This autumn, executive boards should expect to see slavery and trafficking as compulsory board agenda items, with the introduction of Section 54 of the Modern Slavery Act.
Large UK companies are required to publish an annual statement, signed by a director, detailing actions taken to eradicate modern slavery within its organisation and its supply chain. The first round of companies required to publish a statement are those with a year end of 31 March 2016. Taking into account an informal six month grace period, the first main round of statements are due to be signed and published before the end of September.
Every company carrying on business within the UK with a turnover of more than £36m is affected.
This is where the UK law differs from comparable laws such as the California Transparency Supply Chains Act, which is limited to the manufacturing and retail sales sectors. For these companies, reporting on anti-slavery measures is either well established or relatively achievable with existing ethical sourcing and auditing procedures. However, the UK law applies irrespective of the underlying business. Banks, media companies, insurance providers, and technology giants are now legally required to consider issues of slavery.
Court of popular opinion
Currently section 54 is wide in remit but toothless.
It is a simple disclosure obligation and there are no penalties. The only legal requirement is to publish a statement and companies could simply sign a statement that reads “No slaves here, no action taken”. However, the response is designed to be market driven, a race to the top in improving standards and enforced by the court of popular opinion.
The law is already evolving with modern day slavery high on the government’s agenda. An independent anti-slavery commissioner has been appointed and the Prime Minister recently published an article for the Sunday Telegraph detailing her commitment to eradicating slavery. May was one of the original backers of the Modern Slavery Act and the government has just committed £33m to be paid into a five year international modern slavery fund.
Last month in parliament the second reading of the Modern Slavery (Transparency in Supply Chains) Bill 2016 was heard.
Issues debated included whether companies should publish statements as part of annual reports rather than online, if there should be a centralised location for statements for improved accountability and whether the public sector should also be included.
While this particular bill is unlikely to be adopted as it is a private member’s bill and not part of the government’s formal legislative process, given the current political interest it is likely to be seriously considered. Companies should be cognisant that section 54 is likely to be the first step of many towards a global push for greater corporate accountability.
How long is a piece of string?
The law is vague and imposes an undefined reporting burden on companies. For example, section 54 does not define supply chains or require any specific items to be reported on. This is likely deliberate given the political pressures surrounding the hasty introduction of the law in 2015.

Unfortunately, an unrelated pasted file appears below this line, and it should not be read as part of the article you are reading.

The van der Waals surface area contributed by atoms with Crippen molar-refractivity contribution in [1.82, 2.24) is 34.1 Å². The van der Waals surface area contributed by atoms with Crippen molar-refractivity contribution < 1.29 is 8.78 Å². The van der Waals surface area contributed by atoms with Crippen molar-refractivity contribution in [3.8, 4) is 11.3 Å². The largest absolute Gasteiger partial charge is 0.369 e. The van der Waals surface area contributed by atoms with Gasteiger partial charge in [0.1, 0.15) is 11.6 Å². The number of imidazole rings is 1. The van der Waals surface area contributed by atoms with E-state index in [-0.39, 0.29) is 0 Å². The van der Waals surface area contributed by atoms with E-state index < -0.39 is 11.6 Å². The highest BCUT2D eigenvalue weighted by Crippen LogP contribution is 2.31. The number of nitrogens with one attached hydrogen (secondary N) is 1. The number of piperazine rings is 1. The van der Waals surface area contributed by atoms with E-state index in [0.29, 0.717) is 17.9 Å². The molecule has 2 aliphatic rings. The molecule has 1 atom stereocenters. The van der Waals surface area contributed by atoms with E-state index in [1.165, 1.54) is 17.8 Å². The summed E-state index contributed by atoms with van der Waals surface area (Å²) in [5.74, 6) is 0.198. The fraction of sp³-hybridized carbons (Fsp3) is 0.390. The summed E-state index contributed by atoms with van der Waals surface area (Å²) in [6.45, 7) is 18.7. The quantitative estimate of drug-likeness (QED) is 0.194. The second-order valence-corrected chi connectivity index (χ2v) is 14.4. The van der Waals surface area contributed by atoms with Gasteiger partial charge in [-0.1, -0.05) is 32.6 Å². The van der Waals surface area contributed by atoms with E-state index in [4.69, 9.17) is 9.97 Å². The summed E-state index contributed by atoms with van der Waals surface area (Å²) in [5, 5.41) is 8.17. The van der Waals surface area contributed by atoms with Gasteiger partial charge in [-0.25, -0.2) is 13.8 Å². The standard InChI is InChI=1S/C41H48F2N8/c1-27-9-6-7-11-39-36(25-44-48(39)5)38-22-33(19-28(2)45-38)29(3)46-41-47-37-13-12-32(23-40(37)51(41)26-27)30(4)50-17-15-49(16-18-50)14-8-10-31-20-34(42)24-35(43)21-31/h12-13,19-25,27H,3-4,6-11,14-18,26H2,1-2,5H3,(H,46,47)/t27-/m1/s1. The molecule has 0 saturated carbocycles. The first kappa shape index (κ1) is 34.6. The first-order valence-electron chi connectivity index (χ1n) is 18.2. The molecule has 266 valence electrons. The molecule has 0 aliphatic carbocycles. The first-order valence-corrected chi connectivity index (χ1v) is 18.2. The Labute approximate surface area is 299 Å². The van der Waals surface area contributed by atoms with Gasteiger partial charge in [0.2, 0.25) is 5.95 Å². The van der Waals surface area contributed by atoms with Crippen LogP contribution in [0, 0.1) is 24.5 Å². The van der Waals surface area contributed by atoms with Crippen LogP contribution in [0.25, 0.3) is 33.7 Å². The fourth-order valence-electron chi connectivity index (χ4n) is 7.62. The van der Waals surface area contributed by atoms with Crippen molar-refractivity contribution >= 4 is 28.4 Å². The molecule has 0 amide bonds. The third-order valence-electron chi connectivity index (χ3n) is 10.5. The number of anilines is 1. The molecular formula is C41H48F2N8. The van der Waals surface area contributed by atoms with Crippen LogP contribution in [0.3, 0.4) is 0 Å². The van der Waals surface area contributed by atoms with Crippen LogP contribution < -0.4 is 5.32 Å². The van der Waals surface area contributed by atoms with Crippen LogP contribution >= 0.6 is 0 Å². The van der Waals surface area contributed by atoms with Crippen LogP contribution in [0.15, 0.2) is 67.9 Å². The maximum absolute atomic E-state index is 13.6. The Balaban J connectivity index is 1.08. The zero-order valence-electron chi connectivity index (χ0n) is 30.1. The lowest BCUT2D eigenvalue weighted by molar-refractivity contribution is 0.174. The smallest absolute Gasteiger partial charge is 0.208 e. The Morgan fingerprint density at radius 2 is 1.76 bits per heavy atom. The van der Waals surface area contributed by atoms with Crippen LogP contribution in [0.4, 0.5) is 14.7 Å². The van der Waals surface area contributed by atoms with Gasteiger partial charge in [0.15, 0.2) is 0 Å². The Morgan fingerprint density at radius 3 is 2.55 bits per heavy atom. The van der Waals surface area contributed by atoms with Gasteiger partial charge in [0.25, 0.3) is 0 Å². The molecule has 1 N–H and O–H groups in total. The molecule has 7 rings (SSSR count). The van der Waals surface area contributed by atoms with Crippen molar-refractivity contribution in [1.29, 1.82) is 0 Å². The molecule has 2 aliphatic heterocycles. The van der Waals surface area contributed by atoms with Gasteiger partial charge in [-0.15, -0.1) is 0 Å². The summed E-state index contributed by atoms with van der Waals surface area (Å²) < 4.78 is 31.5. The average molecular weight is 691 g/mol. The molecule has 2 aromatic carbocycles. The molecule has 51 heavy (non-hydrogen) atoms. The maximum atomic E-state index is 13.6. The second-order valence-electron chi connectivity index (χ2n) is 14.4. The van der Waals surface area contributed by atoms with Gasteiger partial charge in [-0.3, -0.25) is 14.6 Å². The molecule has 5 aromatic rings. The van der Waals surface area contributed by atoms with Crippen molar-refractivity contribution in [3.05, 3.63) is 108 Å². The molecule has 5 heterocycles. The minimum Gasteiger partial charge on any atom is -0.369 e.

Instead of imposing a “one size fits all” checklist across a large breadth of companies, parliament has left it to the discretion of each organisation to establish an appropriate level of reporting. Government guidance notes provide detailed but rather idealistic suggestions and as such are likely to be ignored. Many commercial organisations will have neither the appetite nor time to invest in anything other than a cursory review and risk any reputational fallout.
Even for those who are eager, the potential range of issues can seem insurmountable given the lack of clarity in the law. The nature of global supply chains is complex, and often inexperienced teams are left scratching their heads as to where to start.
For companies operating in high risk sectors and subject to public scrutiny, there is no easy get out of jail response. An appropriate balance must be found between providing sufficient transparency and future proofing against risk of speculative claims.
Teams will need to find the right executive level to lead the initiative and a sensible business case will need to set out an appropriate allocation of resources to review supply chains, develop training and implement whistleblowing policies.
Directors should be well versed in the benefits of proactively addressing human rights issues, such as improved stakeholder relations, reduced supply chain disruptions, minimised reputational damage and avoided costly litigation. It should not be overlooked that the anti-slavery movement is one that garners impassioned interest and there is an added benefit of improved internal engagement where employees feel aligned with company values.
Other resources available to organisations include third party accreditation schemes and a growing market of specialist external consultants.
It takes a village
Slavery continues to be one of the world’s most profitable criminal activities with an estimated 14,000 slaves in the UK.
As NGOs begin to critique and benchmark statements, large companies should expect growing public and political pressure to ensure they are not benefiting directly or indirectly via suppliers, and to demonstrate a strong but proportional response, within their spheres of influence.
Meaningful collaboration and engagement between companies, NGOs and the government is crucial, to ensure Section 54 is not a public relations or political exercise, but a landmark move towards the eradication of modern day slavery within the UK and globally.